Northcross v. Board of Education of Memphis City Schools, 341 F.Supp. 583 (W.D. Tenn. Apr. 20, 1972)

Northcross v. Board of Education of Memphis City Schools, 463 F.2d 329 (6th Cir. July 5, 1972)

Northcross v. Board of Education of Memphis City Schools, 466 F.2d 890 (6th Cir. Aug. 29, 1972)

Northcross v. Board of Education of Memphis City Schools, 489 F.2d 19 (6th Cir. Dec. 4, 1973)

Northcross v. Board of Education of Memphis City Schools, 489 F.2d 15 (6th Cir. Dec. 4, 1973)

Northcross v. Board of Education of Memphis City Schools, 489 F.2d 18 (6th Cir. Dec. 4, 1973)

Northcross v. Board of Education of Memphis City Schools, 611 F.2d 624 (6th Cir. Nov. 23, 1979)

See also

Sarah Garland, In Memphis Classrooms, the Ghost of Segregation Lingers On, The Atlantic (Feb. 13, 2012).

Summary Authors

Greg Margolis (3/5/2017)

People


Judge(s)

Burger, Warren Earl (District of Columbia)

Cecil, Lester LeFevre (Ohio)

Celebrezze, Anthony Joseph (Ohio)

Edwards, George Clifton Jr. (Michigan)

Kent, W. Wallace (Michigan)

Marshall, John (District of Columbia)

McCree, Wade Hampton Jr. (Michigan)

McRae, Robert Malcolm Jr. (Tennessee)

Miller, William Ernest (Tennessee)

O'Sullivan, Clifford Patrick (Michigan)

Judge(s)

Burger, Warren Earl (District of Columbia)

Cecil, Lester LeFevre (Ohio)

Celebrezze, Anthony Joseph (Ohio)

Edwards, George Clifton Jr. (Michigan)

Kent, W. Wallace (Michigan)

Marshall, John (District of Columbia)

McCree, Wade Hampton Jr. (Michigan)

McRae, Robert Malcolm Jr. (Tennessee)

Miller, William Ernest (Tennessee)

O'Sullivan, Clifford Patrick (Michigan)

Peck, John Weld II (Ohio)

Phillips, Harry (Tennessee)

Weick, Paul Charles (Ohio)

Other Attorney(s)

Ely, Richard T. (Tennessee)

Law, Bruce (Tennessee)

Norfleet, Marvin Brooks (Tennessee)

Documents in the Clearinghouse

Document

Docket

Northcross v. Memphis Board of Ed.

None Docket

[Order]

Northcross v. Board of Education of the City of Memphis, Tennessee

U. S. Court of Appeals for the Sixth Circuit

302 F.2d 818

May 23, 1962 Order/Opinion

Amicus Brief of the Memphis Citizens Council

BOARD OF EDUCATION OF THE CITY OF MEMPHIS v. NORTHCROSS

Supreme Court of the United States

1962 WL 115533

June 14, 1962 Pleading / Motion / Brief

United States Court of Appeals Sixth Circuit

Northcross v. Board of Education of City of Memphis

U. S. Court of Appeals for the Sixth Circuit

333 F.2d 661

June 12, 1964 Order/Opinion

[Order]

Northcross v. Board of Education of the City of Memphis

U. S. Court of Appeals for the Sixth Circuit

420 F.2d 546

Dec. 19, 1969 Order/Opinion

[Order]

Northcross v. Board of Education of the Memphis, Tennessee, City Schools

Supreme Court of the United States

397 U.S. 232

March 9, 1970 Order/Opinion

[Order]

312 F.Supp. 1150

May 1, 1970 Order/Opinion

[Order]

Northcross v. Board of Education of Memphis City Schools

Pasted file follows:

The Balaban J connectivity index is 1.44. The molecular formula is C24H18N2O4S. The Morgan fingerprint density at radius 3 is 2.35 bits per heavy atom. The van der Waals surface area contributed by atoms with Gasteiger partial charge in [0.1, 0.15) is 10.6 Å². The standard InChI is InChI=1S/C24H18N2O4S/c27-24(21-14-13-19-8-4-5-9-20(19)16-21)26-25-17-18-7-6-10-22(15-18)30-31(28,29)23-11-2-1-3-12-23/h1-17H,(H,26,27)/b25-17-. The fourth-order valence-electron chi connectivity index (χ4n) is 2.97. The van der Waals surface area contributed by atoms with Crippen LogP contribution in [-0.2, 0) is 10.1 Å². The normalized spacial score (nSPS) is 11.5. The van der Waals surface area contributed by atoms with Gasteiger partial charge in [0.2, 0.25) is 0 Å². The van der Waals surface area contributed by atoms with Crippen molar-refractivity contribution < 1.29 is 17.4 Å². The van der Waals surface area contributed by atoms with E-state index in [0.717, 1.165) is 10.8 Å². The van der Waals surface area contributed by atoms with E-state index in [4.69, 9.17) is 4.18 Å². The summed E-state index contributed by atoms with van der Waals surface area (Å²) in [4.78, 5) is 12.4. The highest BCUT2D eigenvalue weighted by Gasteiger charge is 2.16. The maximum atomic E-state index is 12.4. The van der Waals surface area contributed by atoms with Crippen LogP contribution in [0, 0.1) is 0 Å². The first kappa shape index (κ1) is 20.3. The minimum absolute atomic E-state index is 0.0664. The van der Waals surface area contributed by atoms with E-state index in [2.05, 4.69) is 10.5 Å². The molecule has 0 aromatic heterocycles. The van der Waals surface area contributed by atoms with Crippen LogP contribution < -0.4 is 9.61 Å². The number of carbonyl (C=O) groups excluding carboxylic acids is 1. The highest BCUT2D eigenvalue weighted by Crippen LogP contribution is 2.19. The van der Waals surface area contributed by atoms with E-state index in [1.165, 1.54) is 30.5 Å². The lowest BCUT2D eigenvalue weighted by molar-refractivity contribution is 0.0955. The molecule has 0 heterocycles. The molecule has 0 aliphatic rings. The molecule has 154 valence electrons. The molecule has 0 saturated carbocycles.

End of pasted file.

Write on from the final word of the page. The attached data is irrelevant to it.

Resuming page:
U. S. Court of Appeals for the Sixth Circuit

444 F.2d 1179

June 7, 1971 Order/Opinion

[Order]

U. S. Court of Appeals for the Sixth Circuit

444 F.2d 1184

June 7, 1971 Order/Opinion

[Order]

Northcross v. Board of Education, Memphis City Schools

341 F.Supp. 583

April 20, 1972 Order/Opinion

Resources

Title Description External URL

A Bittersweet Victory: Public School Desegregation in Memphis

Roger Biles

The 1954 United States Supreme Court ruling on school desegregation sent southern white supremacists in search of means to resist or at least delay implementation. Their tactics varied. Some states i… Sept. 1, 1986 https://www.jstor.org/stable/2294831?seq=1#page_scan_tab_contents

Exploded Dream: Desegregation in the Memphis City Schools

Daniel Kiel

This Article follows the case of <i>Northcross v. Board of Education of the Memphis City Schools</i> from its origins through a period of slow but peaceful desegregation in the 1960s and into the mor… Jan. 1, 2008 http://scholarship.law.umn.edu/cgi/viewcontent.cgi?article=1099&context=lawineq

Exploded Dream: Desegregation in the Memphis City Schools

Daniel Kiel

This Article follows the case of Northcross v. Board of Education of the Memphis City Schools from its origins through a period of slow but peaceful desegregation in the 1960s and into the more confr… June 1, 2008

Docket

Last updated May 12, 2022, 8 p.m.

Docket sheet not available via the Clearinghouse.

State / Territory: Tennessee

Case Type(s):

School Desegregation

Key Dates

Filing Date: March 31, 1960

Closing Date: 1999

Case Ongoing: No

Plaintiffs

Plaintiff Description:

Plaintiffs were African-American minor school children, by and through their parents, who attended the public schools in Memphis, Tennessee.

Plaintiff Type(s):

Private Plaintiff

Attorney Organizations:

NAACP Legal Defense Fund

Public Interest Lawyer: Yes

Filed Pro Se: No

Class Action Sought: Yes

Class Action Outcome: Granted

Defendants

City of Memphis, School District

Defendant Type(s):

Elementary/Secondary School

Case Details

Causes of Action:

42 U.S.C. § 1983

Constitutional Clause(s):

Equal Protection

Availably Documents:

Any published opinion

U.S. Supreme Court merits opinion

Outcome

Prevailing Party: Plaintiff

Nature of Relief:

Injunction / Injunctive-like Settlement

Attorneys fees

Source of Relief:

Settlement

Litigation

Form of Settlement:

Court Approved Settlement or Consent Decree

Order Duration: 1962 - 1999

Content of Injunction:

Busing

Discrimination Prohibition

Monitoring

Preliminary relief denied

Reporting

Student assignment

Issues

General:

Disparate Treatment

Education

Racial segregation

School/University Facilities

Discrimination-basis:

Race discrimination

Race:

Black

Type of Facility:

Government-run